Politeness is an aspiration, not a legal requirement, and perhaps we should see this too in the way our brands communicate. Brands don't have to be polite in their words and actions - and, indeed, some audiences and sectors have little need for courtesy in its traditional sense.
But I remain convinced that a basic understanding of and empathy with your audience, whatever their political beliefs, or whatever majority or minority they belong to, a fundamental respect for fellow human beings, makes for far more effective communication.
Apologies if I start sounding like a broken record (maybe 4 Non-Blondes?) as I've recently blogged about this subject. But with International Women's Day fast approaching (on March 8th), there has been a splurge of yet more brands and companies desperate to show just how determined they are to lead the fight against inequality.
International Women's Day celebrates women's social, economic, cultural and political achievements (although I don't think Marine Le Pen's or Frauke Petry's 'achievements' come high on the list to be celebrated). This is important, as there are many countries in the world where women do not have equal opportunities and it's vital to raise awareness and prompt action to change.
But I can't help thinking that when brands and companies start leaping on this rather over-loaded band waggon, that the people involved in creating the communications are either naive or cynical.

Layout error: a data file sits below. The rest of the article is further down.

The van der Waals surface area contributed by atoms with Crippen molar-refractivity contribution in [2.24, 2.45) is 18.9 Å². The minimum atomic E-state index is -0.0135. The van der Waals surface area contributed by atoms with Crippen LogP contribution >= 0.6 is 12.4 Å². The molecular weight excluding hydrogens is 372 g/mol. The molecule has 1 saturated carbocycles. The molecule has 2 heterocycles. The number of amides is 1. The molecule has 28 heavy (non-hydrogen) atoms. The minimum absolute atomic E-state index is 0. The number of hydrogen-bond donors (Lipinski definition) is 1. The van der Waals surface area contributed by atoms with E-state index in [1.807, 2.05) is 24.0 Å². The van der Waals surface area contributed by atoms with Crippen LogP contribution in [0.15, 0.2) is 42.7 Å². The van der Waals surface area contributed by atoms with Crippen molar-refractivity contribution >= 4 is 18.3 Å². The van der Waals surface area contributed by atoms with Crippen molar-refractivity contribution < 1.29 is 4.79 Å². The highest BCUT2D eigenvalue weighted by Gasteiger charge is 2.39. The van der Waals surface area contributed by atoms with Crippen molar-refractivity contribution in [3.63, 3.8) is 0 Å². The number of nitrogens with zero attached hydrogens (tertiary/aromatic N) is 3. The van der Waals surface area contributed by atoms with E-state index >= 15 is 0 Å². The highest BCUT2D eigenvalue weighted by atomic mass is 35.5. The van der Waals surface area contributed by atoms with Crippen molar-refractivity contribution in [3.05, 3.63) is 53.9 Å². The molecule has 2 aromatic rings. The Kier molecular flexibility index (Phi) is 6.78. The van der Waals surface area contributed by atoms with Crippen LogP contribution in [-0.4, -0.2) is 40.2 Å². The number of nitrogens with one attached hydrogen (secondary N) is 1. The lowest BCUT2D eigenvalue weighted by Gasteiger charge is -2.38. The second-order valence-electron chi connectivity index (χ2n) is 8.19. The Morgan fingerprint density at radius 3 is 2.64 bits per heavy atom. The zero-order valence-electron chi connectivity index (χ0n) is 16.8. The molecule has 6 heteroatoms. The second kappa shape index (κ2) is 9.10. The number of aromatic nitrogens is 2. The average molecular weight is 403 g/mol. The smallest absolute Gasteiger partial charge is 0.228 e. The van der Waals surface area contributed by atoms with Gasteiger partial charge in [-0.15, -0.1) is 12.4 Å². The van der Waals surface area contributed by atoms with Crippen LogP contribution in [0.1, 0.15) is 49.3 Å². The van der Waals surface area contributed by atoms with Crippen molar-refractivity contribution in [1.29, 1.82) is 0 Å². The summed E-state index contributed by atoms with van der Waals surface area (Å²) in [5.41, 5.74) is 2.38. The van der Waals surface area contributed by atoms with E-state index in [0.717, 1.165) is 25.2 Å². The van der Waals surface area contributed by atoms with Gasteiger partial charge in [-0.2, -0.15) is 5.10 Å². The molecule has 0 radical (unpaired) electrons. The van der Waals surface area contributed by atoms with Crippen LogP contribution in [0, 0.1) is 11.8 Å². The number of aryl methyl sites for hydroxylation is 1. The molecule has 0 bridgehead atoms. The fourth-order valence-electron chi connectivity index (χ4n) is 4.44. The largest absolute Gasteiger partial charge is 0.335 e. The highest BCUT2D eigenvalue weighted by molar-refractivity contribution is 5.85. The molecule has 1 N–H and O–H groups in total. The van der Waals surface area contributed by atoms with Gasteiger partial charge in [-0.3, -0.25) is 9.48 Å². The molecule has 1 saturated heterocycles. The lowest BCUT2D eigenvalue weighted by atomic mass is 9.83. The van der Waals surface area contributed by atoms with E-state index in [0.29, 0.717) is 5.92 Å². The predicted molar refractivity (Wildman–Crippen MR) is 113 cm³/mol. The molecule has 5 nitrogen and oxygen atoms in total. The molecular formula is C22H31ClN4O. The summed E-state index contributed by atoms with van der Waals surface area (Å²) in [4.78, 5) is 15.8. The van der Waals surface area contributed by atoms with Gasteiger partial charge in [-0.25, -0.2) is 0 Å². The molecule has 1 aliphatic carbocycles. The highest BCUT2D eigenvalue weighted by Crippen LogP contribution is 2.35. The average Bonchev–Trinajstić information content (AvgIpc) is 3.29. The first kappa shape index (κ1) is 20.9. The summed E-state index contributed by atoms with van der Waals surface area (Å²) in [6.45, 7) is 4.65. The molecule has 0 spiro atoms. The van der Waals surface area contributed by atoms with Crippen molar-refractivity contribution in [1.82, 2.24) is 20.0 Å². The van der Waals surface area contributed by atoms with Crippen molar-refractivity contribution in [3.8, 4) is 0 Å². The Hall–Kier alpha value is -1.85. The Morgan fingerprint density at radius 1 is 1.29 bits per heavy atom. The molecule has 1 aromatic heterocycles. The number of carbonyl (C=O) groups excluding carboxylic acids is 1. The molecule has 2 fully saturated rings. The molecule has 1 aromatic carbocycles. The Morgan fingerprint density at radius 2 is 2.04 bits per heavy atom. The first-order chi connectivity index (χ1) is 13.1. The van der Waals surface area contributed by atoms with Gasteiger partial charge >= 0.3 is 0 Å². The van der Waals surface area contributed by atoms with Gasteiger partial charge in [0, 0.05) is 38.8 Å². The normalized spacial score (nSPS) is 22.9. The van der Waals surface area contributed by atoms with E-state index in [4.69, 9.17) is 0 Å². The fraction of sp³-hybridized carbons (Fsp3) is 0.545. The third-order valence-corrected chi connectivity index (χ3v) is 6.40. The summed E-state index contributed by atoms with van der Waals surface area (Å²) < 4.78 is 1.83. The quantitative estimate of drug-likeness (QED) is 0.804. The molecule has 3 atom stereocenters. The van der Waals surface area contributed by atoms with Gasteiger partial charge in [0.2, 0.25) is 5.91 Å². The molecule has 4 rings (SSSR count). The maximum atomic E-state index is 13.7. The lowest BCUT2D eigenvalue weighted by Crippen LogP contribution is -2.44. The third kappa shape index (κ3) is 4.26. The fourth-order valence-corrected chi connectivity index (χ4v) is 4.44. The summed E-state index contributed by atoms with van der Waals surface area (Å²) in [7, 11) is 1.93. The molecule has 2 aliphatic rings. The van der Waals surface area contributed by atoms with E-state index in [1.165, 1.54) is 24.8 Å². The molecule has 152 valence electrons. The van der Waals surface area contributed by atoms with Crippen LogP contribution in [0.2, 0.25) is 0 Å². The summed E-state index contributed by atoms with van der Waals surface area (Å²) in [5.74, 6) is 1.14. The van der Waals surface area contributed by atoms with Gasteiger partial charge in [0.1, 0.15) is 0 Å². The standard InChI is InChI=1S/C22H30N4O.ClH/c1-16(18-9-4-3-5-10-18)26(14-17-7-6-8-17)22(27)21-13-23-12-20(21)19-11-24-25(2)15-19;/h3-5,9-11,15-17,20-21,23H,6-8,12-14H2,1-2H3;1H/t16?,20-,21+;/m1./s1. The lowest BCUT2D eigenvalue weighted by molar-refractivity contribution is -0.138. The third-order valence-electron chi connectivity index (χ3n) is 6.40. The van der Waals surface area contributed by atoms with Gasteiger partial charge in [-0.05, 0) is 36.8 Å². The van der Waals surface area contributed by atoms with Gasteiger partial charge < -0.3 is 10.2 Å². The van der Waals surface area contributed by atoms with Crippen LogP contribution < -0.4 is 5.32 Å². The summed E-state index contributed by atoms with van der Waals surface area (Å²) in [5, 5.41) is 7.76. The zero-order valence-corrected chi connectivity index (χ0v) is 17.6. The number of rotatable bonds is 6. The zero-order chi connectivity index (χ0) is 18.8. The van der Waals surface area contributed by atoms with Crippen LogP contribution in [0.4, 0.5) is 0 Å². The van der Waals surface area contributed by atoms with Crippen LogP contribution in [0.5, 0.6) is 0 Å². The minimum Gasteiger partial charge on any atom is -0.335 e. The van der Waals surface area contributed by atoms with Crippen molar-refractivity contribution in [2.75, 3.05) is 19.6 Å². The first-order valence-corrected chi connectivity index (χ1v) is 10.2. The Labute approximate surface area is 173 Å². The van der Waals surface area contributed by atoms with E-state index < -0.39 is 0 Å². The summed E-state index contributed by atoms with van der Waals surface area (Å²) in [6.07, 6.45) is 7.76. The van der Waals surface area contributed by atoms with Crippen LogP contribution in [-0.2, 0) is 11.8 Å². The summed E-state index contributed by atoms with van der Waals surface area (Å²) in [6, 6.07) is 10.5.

Take P&G's new commercial #WeSeeEqual. This 'shows men, women, boys and girls defying gender stereotypes.'
OK. I looked carefully, and unless the baby is a boy, there are no boys to be seen. Could this be because P&G don't make any products specifically for boys? Or am I being cynical now? And are these people really defying gender stereotypes? What century are we in? I'm afraid the only stereotypes I can see are a load of advertising cliches: the tattooed beefy dad changing a nappy (not very competently), the bungee-jumping granny, the brainy women in glasses. All accompanied by the rather tired 'What's Up' soundtrack.
I appreciate that P&G have made some positive steps forward in terms of women in their senior management, which is good to see. But I have a feeling that this film falls into the category of protesting too much. Maybe decades of advertising featuring housewives obsessing about stains and smells leaves a guilty corporate conscience.
And it's only a few years ago that the same company were busy 'thanking moms' in their communication.
When I was little, I wanted to be a spy. I got off to a good start, studying Psychology at Trinity College, Cambridge but somehow got side-tracked into the wonderful world of advertising and marketing.